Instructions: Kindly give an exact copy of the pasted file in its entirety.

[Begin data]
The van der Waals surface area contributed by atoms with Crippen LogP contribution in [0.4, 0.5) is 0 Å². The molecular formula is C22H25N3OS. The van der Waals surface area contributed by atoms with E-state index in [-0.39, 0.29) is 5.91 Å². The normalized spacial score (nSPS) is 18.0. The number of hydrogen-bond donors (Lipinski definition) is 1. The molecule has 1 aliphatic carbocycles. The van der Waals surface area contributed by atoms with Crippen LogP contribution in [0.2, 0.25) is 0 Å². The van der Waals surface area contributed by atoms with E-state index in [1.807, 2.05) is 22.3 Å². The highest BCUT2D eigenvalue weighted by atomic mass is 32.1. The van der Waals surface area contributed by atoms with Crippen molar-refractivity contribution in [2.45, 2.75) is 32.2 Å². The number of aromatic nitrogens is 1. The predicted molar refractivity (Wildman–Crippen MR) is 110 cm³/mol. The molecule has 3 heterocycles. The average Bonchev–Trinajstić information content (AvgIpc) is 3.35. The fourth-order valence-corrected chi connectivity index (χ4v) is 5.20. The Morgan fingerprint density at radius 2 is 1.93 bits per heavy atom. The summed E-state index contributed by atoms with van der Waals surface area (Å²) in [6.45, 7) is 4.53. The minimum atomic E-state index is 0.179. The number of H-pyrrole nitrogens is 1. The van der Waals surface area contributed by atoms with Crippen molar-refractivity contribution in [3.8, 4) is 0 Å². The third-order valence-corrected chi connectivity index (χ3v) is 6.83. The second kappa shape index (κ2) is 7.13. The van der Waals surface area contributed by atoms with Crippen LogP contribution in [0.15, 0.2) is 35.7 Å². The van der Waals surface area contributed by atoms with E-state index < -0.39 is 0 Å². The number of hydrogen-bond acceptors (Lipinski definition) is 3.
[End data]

The van der Waals surface area contributed by atoms with Crippen LogP contribution in [0.4, 0.5) is 0 Å². The molecular formula is C22H25N3OS. The van der Waals surface area contributed by atoms with E-state index in [-0.39, 0.29) is 5.91 Å². The normalized spacial score (nSPS) is 18.0. The number of hydrogen-bond donors (Lipinski definition) is 1. The molecule has 1 aliphatic carbocycles. The van der Waals surface area contributed by atoms with Crippen LogP contribution in [0.2, 0.25) is 0 Å². The van der Waals surface area contributed by atoms with E-state index in [1.807, 2.05) is 22.3 Å². The highest BCUT2D eigenvalue weighted by atomic mass is 32.1. The van der Waals surface area contributed by atoms with Crippen molar-refractivity contribution in [2.45, 2.75) is 32.2 Å². The number of aromatic nitrogens is 1. The predicted molar refractivity (Wildman–Crippen MR) is 110 cm³/mol. The molecule has 3 heterocycles. The average Bonchev–Trinajstić information content (AvgIpc) is 3.35. The fourth-order valence-corrected chi connectivity index (χ4v) is 5.20. The Morgan fingerprint density at radius 2 is 1.93 bits per heavy atom. The summed E-state index contributed by atoms with van der Waals surface area (Å²) in [6.45, 7) is 4.53. The minimum atomic E-state index is 0.179. The number of H-pyrrole nitrogens is 1. The van der Waals surface area contributed by atoms with Crippen molar-refractivity contribution in [3.8, 4) is 0 Å². The third-order valence-corrected chi connectivity index (χ3v) is 6.83. The second kappa shape index (κ2) is 7.13. The van der Waals surface area contributed by atoms with Crippen LogP contribution in [0.15, 0.2) is 35.7 Å². The van der Waals surface area contributed by atoms with E-state index < -0.39 is 0 Å². The number of hydrogen-bond acceptors (Lipinski definition) is 3.